Congress has recently focused on the complex relationship between federal student aid, states' funding appropriations for higher education, and institutional tuition and fee levels. Fueling this focus is the ongoing cost shift in public higher education, from states to students and families, as well as to the federal government via student aid programs. This shift in who pays for education is primarily a consequence of gradual state disinvestment in public higher education. As a result, college officials have compensated for the loss of state dollars with a combination of cost-cutting measures, reductions in student enrollment, and an increased reliance on student tuition and fee revenues.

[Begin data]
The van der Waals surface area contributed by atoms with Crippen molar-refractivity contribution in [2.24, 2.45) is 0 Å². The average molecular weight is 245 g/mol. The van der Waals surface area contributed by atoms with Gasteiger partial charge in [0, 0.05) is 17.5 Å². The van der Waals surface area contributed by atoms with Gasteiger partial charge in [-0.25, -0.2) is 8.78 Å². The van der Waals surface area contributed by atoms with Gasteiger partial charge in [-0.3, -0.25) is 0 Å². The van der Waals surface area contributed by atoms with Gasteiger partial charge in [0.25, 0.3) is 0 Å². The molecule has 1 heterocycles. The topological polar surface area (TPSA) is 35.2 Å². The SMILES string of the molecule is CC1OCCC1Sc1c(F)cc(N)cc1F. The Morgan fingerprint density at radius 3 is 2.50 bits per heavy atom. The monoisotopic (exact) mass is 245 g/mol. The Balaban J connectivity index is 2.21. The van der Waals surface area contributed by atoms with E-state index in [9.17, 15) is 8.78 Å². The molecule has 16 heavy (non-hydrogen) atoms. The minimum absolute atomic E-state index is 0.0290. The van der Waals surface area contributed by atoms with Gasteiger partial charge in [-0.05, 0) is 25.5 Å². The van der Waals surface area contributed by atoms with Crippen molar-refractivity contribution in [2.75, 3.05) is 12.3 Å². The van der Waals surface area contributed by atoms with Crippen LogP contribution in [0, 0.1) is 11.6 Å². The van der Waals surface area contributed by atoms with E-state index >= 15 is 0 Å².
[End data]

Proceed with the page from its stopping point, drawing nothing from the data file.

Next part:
The shift in higher education funding, from states to students—driven by insufficient, and in many cases, sharply reduced state appropriations for higher education—has placed more pressure on federal lawmakers to expand existing student aid programs. Increased federal investment in student aid has helped negate the impact of rising tuition and fees. The trend in states' disinvestment in public higher education is especially problematic considering the burgeoning student enrollments occurring in many states. As a result, recent federal legislation has included financial incentives for state lawmakers to maintain specified minimum funding levels for public higher education in order to dissuade states from substantially reducing their appropriation commitments. In establishing these "Maintenance of Effort" (MOE) provisions that determine minimum funding thresholds states must meet in order to receive specified federal funds, Congress intended for these federal monies to supplement state resources aimed at supporting institutions and students, not supplant states' fiscal commitments to higher education.